Laurieby Casting Director, Laurie Records

…list commercials on their resume. Or should they?

Everyone knows that commercials shouldn’t be listed on an actor’s resume. In theory. Maybe. Hummm. The truth is, I’m often asked how an actor might give more information or brag, if you will, about the commercials they have done… on their resume. It seems that the “no listing” rule is changing and there are many different methods actors are using to make the most of their commercial bookings.

Commercial actors should never list their commercials on their resume… or perhaps, maybe they should.

Let it be said that I don’t make the rules. All you (ever) gain in this column is my personal insight and opinion. I’ll give you what I’m seeing out there, tell you the stories, and you decide for yourself what you should do.

*What has typically been done:

Commercials: List available upon request
or
Commercials: Conflicts available upon request

At this point in time, these both are still good, safe options.

*Some other options you might consider listing under the commercial category:

Over 50+ (or whatever #) national commercials. I like this. It’s impressive. If you are an actor who has worked a lot commercially, this may be a good option for you. When you have shot two local commercials, it’s not so impressive. I don’t have a magic number… if 10 nationals (cable or network) feels good to you, go for it. For a child actor, this could be impressive, as well as if you reside in a smaller market. All these are things you should consider when deciding if this is a good option for you.

Production Companies. Some actors are listing all, or giving a sampling of the commercial production companies they have worked for. When you have worked for the big ones, why not list them? Just smaller ones? Is that better than nothing? Use your discretion.

Directors. This may be one of my favorite options. Some actors are listing the commercial directors they have worked with. This, like anything else, is most effective when the director(s) are well known.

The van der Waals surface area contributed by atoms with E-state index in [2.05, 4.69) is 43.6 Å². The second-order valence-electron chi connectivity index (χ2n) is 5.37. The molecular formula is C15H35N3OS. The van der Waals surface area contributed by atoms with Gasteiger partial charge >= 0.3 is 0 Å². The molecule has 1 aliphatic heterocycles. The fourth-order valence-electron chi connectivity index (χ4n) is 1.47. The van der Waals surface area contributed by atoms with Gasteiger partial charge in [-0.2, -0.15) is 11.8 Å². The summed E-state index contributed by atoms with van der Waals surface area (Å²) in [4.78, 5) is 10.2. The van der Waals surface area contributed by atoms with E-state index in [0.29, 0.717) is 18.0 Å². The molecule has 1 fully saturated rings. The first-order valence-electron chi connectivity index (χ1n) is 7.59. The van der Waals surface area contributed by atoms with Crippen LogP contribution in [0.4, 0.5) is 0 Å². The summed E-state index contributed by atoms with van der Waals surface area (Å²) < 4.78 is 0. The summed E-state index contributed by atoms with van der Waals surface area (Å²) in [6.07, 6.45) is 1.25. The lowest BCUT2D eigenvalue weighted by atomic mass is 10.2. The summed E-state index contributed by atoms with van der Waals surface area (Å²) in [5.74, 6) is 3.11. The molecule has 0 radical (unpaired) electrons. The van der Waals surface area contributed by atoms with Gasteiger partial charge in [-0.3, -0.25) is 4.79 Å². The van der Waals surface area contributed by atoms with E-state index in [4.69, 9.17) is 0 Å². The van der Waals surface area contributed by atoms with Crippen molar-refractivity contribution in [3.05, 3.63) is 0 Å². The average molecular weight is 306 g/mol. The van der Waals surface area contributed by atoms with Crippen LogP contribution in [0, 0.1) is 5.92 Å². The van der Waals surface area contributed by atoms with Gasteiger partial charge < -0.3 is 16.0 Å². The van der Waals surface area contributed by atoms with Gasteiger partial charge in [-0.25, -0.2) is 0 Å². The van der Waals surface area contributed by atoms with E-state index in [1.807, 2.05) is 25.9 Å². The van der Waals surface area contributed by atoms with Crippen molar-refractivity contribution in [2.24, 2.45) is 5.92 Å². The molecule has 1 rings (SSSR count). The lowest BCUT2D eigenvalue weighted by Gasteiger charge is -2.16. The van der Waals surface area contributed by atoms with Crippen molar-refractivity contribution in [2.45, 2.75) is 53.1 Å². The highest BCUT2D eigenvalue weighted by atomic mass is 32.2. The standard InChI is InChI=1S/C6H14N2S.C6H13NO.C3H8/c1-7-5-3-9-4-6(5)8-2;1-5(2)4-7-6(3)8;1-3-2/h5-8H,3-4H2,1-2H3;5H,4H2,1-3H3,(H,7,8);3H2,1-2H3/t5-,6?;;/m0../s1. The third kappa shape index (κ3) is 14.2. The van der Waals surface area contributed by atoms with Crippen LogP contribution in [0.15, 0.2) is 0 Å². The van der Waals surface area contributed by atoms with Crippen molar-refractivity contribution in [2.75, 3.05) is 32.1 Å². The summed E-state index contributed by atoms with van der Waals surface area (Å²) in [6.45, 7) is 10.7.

I say… list what is most impressive. If the production company you’ve worked for is a biggie, but the commercial was with an unknown director, list the production company. When you’ve worked with a big director, I don’t see a huge advantage to listing the production company as well. Directors move around in their career, and it could date when you shot with them.

Role type. I’ve seen this done. I’m not sure what I think about it. The assumption is that you want me to know what you book, commercially. Midwest Mom. Got it. Hopefully I can figure that out from your headshots. The role type is usually listed in conjunction with other information. You choose. I could take it or leave it.

Commercial. Yes, actors… even (especially?!) veterans are listing them now. I find it interesting, informative and risky. It may cause me to fear you are holding a conflict and not call you in. But… if I know you, you have a good agent, have been around the commercial block a few times, I may trust that you are listing past commercials with which you are no longer holding a conflict. I think when you’re tempted to list your actual commercial titles, consider adding a line letting the casting director (producer, director, ad agency exec… whomever may be looking at your resume) that you are no longer holding a conflict for any of the listed commercials.

Commercial/Role Type/Prod Co./Ad Agency. This is the “give them everything” option. It is pretty much the most information you could possibly list… most actors are choosing some combination of this, but not every last detail. And then again, some are.

Leave commercials off entirely. This is happening too. If you need the room on your resume for your numerous theatrical credits, it seems to be totally legit to leave off the obligatory “Commercial conflicts avail upon request” line.

Extra work. I hope this goes without saying…. Don’t list your commercial extra work. Do it for the (pretty decent) paycheck, not for the resume.

How do you determine which option(s) are best for you? It will be dependent on all things specific to you. I believe your Agent should be the one to decide, if you have one. They certainly should approve of your decision.

When you have had the good fortune of having a decent commercial career, why not find a way to brag a little about it on your resume? Let that success open a few doors for you. It could open you up to being seen in new/additional commercial offices, to co-star roles, to getting a manager… use your commercial success to further your career as a whole. Commercials don’t have to be for the paycheck alone, anymore.

Laurie Records, Casting Director

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